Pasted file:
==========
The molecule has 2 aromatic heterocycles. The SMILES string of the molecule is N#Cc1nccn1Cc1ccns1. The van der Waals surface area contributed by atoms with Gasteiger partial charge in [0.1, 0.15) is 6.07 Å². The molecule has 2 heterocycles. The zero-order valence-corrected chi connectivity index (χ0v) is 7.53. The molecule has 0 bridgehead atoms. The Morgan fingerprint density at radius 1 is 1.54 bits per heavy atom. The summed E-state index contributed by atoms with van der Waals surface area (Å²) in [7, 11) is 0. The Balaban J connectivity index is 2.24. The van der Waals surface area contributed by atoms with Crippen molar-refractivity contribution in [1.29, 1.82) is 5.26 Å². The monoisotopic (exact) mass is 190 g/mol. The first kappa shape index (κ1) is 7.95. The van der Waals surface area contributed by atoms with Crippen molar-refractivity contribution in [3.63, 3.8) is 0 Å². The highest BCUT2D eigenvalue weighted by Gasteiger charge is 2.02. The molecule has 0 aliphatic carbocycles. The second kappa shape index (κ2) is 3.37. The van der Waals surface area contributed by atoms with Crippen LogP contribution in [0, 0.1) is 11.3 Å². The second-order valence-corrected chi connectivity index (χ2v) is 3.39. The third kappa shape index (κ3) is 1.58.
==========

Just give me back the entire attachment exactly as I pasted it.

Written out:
The molecule has 2 aromatic heterocycles. The SMILES string of the molecule is N#Cc1nccn1Cc1ccns1. The van der Waals surface area contributed by atoms with Gasteiger partial charge in [0.1, 0.15) is 6.07 Å². The molecule has 2 heterocycles. The zero-order valence-corrected chi connectivity index (χ0v) is 7.53. The molecule has 0 bridgehead atoms. The Morgan fingerprint density at radius 1 is 1.54 bits per heavy atom. The summed E-state index contributed by atoms with van der Waals surface area (Å²) in [7, 11) is 0. The Balaban J connectivity index is 2.24. The van der Waals surface area contributed by atoms with Crippen molar-refractivity contribution in [1.29, 1.82) is 5.26 Å². The monoisotopic (exact) mass is 190 g/mol. The first kappa shape index (κ1) is 7.95. The van der Waals surface area contributed by atoms with Crippen molar-refractivity contribution in [3.63, 3.8) is 0 Å². The highest BCUT2D eigenvalue weighted by Gasteiger charge is 2.02. The molecule has 0 aliphatic carbocycles. The second kappa shape index (κ2) is 3.37. The van der Waals surface area contributed by atoms with Crippen LogP contribution in [0, 0.1) is 11.3 Å². The second-order valence-corrected chi connectivity index (χ2v) is 3.39. The third kappa shape index (κ3) is 1.58.